Hevilan – Symphony of Good and Evil


Artist: Hevilan

Album: Symphony of Good and Evil

Label: Brutal Records

Release Date: 19 March 2021

Location: São Paulo, Brazil

Digital Price: 9.99 USD

Length: 53min 6s

Hevilan is a São Paulo band that has been around for some time now, having originally been formed in 2005 by guitarist Johnny Moraes with the goal to create something a little heavier and more melodic. Since then, they recorded a demo in 2006 and released their debut album The End of Time in 2013, which saw great success across Brazil, Japan, and Europe. Now, in 2021, their latest effort comes titled Symphony of Good and Evil.

Hevilan is known for a great mix of genres here, making them a bit of a crossover band. It is difficult to nail down their sound, really, and that is the mark of some talented artists. The band has some obvious power metal and heavy metal bases, but there are far more than just elements of thrash, glam, progressive, and symphonic metal here. There is thrashy speed and groovy, chunky bass lines in both Devil Within parts I and II. There is a bombastic, head banging selection of opening tracks. There is a grungy, almost glam rock ballad in Waiting For the Right Time, an expansive, progressive as hell, classical orchestrated 4-track piece segment titled Symphony of Good and Evil.

There is a great variety to this album, performed brilliantly by all members. At the core of the band is Johnny Moraes on guitars, Alex Pasqualle on vocals, and Biek Yohaitus on bass. There is also Rafael Dyszy on drums, who does a great job throughout the album. Dyszy is overshadowed a bit in the first half of the album by Moraes and Yohaitus whose work is absolutely outstanding, although his drumwork is critical to the Symphony of Good and Evil segment of the album. Here, there is a driving, onward march from the drumwork that feels as if it is pushing us forth on our journey. This is really what unites the strings, choirs, guitars and metal vocals together into a cohesive whole, as any good metal drummer should.

Vocalist Alex Pasquale with his aggressive, gritty vocals reminds me somewhat of Russell Allen or Dio, although there are shades of Bruce Dickinson in terms of his actual singing technique. As noted, the work by Moraes and Yohaitus is outstanding throughout the album. Moraes in particular shines in Symphony of Good and Evil Part III – Song of Rebellion, bringing us along for the ride with a classical music inspired symphony of guitarwork that would have Yngwie Malmsteem jealous. Moraes’ transitions effortlessly between brilliant metal soloing, to extended shredding which sounds like something that could have been composed by Mozart. There is absolute brilliance here.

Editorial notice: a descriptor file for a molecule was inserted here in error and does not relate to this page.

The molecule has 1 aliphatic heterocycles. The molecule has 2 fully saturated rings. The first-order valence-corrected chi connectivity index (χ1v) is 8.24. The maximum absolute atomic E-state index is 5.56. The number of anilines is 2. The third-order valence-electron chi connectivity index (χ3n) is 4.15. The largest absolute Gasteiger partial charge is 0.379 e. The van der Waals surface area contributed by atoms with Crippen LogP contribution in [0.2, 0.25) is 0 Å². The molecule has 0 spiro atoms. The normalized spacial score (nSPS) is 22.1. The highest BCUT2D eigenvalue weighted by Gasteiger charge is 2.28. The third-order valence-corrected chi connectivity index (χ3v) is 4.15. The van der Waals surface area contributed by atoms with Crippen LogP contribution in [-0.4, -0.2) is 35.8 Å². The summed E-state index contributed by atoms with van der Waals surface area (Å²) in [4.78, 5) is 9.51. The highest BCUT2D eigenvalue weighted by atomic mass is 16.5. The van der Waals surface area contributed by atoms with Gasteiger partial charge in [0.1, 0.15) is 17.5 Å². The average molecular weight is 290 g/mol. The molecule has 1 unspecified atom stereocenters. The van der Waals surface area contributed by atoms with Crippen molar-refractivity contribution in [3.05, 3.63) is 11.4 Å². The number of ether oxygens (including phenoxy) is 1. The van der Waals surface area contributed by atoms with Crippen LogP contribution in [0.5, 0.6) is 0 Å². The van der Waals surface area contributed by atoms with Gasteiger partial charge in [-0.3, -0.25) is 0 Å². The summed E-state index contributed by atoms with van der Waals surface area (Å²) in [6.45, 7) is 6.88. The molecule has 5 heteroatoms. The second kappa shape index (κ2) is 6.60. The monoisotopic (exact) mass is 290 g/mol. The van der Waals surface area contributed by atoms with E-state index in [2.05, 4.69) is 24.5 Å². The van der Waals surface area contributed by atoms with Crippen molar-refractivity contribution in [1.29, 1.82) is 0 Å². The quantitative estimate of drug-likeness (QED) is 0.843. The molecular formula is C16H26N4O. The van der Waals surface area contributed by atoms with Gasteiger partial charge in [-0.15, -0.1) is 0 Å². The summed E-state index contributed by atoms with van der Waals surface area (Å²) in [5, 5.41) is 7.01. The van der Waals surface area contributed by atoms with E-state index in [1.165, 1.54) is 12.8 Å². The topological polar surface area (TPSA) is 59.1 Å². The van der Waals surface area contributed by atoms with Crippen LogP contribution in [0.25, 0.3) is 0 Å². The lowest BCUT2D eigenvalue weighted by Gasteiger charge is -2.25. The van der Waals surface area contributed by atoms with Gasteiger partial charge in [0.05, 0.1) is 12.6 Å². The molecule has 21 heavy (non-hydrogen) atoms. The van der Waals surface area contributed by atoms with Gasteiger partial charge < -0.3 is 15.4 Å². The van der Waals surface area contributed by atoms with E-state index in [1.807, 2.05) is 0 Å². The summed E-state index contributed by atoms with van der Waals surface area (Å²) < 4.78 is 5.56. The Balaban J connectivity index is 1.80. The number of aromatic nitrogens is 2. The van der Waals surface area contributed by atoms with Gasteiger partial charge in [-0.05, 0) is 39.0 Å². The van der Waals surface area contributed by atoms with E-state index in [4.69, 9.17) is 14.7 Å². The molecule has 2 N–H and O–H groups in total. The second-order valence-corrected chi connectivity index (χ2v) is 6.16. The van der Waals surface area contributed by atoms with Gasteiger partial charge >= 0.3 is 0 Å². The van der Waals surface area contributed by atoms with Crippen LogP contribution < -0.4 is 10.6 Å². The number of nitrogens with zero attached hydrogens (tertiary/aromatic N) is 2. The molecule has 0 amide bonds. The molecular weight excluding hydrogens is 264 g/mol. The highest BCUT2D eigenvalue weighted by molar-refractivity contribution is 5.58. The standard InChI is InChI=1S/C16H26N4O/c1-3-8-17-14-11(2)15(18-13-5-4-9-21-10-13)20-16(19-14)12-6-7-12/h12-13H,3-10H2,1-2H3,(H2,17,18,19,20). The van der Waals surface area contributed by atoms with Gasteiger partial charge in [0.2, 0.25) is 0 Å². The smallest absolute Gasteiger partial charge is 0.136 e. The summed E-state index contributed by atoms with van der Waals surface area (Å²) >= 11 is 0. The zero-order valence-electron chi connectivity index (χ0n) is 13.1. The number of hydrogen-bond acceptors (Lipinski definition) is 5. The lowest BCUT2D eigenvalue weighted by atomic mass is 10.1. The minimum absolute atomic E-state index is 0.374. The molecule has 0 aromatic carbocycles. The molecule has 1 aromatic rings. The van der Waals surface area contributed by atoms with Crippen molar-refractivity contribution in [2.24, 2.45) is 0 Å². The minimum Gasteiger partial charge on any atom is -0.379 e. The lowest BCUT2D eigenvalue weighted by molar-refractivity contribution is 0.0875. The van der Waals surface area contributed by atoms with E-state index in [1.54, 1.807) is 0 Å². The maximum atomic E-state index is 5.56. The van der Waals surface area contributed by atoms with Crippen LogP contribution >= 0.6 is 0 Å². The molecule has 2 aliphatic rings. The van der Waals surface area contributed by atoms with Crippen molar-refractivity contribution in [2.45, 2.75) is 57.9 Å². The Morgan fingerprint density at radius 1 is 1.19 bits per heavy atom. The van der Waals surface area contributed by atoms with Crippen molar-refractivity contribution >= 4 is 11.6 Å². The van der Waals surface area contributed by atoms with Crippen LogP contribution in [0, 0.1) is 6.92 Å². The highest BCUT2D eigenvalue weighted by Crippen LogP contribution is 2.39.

Right in the middle of the album there is a much thrashier duo of tracks, and this review simply could not be published without highlighting them. The best highlight of these two tracks, in this writer’s opinion, is in the bass work. Devil Within Part II – Hammer of Gods has some catchy metallic bass that really shines through thanks to its prominence in the mix. As a result, it really has me listening for Yohaitus throughout the entire track – there is almost a surf rock level of catchiness here, and I just cannot get enough of it. That said, there are a lot of elements to enjoy here, not the least of which is a riff in the latter half of the track that has led to many hours of humming and confused looks from strangers.

The only real criticisms are occasional use of fadeout as in Always in my Dreams, and that the album feels like it could be tightened up a bit by cutting a track or two. Waiting For The Right Time for instance is a good track that belongs on an album, but perhaps is a little out of place here between the brilliant Devil Within section of the album, and the great, progressive four-movement Symphony of Good and Evil. Waiting For The Right Time stands out a little bit as a result, although it is obviously a deliberate choice to include a lighter track between heavy face-melters and choral, intricate, progressive noodling. In that sense the track works well for that purpose.

Worth noting however is that this is in my mind a quite minor criticism, as there is not a single weak track on the album, and the standard set here is high enough that these criticisms are easy to ignore. With the Symphony of Good and Evil album, Hevilan shows not just the brilliance of their own talent, but the true depths of the talent that’s out there in Brazil. Symphony of Good and Evil is a joy to listen to, whether I want heavy crossover metal, proggy goodness, or the bassy, surf rock goodness of thrashier tracks like the Devil Within parts one and two. This release comes highly recommended!

I hope you enjoy Symphony of Good and Evil.


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